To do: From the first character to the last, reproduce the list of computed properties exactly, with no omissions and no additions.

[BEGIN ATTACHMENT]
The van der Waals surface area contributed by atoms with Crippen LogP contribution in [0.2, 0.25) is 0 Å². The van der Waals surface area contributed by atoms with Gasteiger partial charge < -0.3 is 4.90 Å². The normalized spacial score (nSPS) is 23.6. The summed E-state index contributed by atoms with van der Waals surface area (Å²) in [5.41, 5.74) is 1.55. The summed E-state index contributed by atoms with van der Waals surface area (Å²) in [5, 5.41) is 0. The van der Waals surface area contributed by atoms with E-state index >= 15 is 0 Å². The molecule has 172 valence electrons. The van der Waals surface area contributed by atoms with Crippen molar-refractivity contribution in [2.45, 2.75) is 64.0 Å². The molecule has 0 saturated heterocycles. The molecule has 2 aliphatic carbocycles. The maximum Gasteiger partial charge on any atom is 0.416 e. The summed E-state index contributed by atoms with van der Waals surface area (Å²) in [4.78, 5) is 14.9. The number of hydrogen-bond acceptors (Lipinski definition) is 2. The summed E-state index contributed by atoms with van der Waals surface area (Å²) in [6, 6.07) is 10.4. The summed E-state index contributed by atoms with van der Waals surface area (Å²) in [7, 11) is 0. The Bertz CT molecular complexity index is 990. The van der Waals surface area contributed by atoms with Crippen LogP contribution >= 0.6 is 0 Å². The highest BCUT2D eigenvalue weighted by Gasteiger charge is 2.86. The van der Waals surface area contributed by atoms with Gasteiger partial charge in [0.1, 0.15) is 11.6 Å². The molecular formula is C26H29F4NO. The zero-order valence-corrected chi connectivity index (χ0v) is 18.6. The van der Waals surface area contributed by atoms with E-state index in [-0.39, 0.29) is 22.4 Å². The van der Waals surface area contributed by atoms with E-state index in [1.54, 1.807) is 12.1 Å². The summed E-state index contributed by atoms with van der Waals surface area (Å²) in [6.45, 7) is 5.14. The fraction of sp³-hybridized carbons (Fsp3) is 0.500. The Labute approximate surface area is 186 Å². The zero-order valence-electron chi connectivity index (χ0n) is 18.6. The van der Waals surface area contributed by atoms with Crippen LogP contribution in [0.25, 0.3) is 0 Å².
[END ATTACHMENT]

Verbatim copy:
The van der Waals surface area contributed by atoms with Crippen LogP contribution in [0.2, 0.25) is 0 Å². The van der Waals surface area contributed by atoms with Gasteiger partial charge < -0.3 is 4.90 Å². The normalized spacial score (nSPS) is 23.6. The summed E-state index contributed by atoms with van der Waals surface area (Å²) in [5.41, 5.74) is 1.55. The summed E-state index contributed by atoms with van der Waals surface area (Å²) in [5, 5.41) is 0. The van der Waals surface area contributed by atoms with E-state index >= 15 is 0 Å². The molecule has 172 valence electrons. The van der Waals surface area contributed by atoms with Crippen molar-refractivity contribution in [2.45, 2.75) is 64.0 Å². The molecule has 0 saturated heterocycles. The molecule has 2 aliphatic carbocycles. The maximum Gasteiger partial charge on any atom is 0.416 e. The summed E-state index contributed by atoms with van der Waals surface area (Å²) in [4.78, 5) is 14.9. The number of hydrogen-bond acceptors (Lipinski definition) is 2. The summed E-state index contributed by atoms with van der Waals surface area (Å²) in [6, 6.07) is 10.4. The summed E-state index contributed by atoms with van der Waals surface area (Å²) in [7, 11) is 0. The Bertz CT molecular complexity index is 990. The van der Waals surface area contributed by atoms with Crippen LogP contribution >= 0.6 is 0 Å². The highest BCUT2D eigenvalue weighted by Gasteiger charge is 2.86. The van der Waals surface area contributed by atoms with Gasteiger partial charge in [0.1, 0.15) is 11.6 Å². The molecular formula is C26H29F4NO. The zero-order valence-corrected chi connectivity index (χ0v) is 18.6. The van der Waals surface area contributed by atoms with E-state index in [-0.39, 0.29) is 22.4 Å². The van der Waals surface area contributed by atoms with E-state index in [1.54, 1.807) is 12.1 Å². The summed E-state index contributed by atoms with van der Waals surface area (Å²) in [6.45, 7) is 5.14. The fraction of sp³-hybridized carbons (Fsp3) is 0.500. The Labute approximate surface area is 186 Å². The zero-order valence-electron chi connectivity index (χ0n) is 18.6. The van der Waals surface area contributed by atoms with Crippen LogP contribution in [0.25, 0.3) is 0 Å².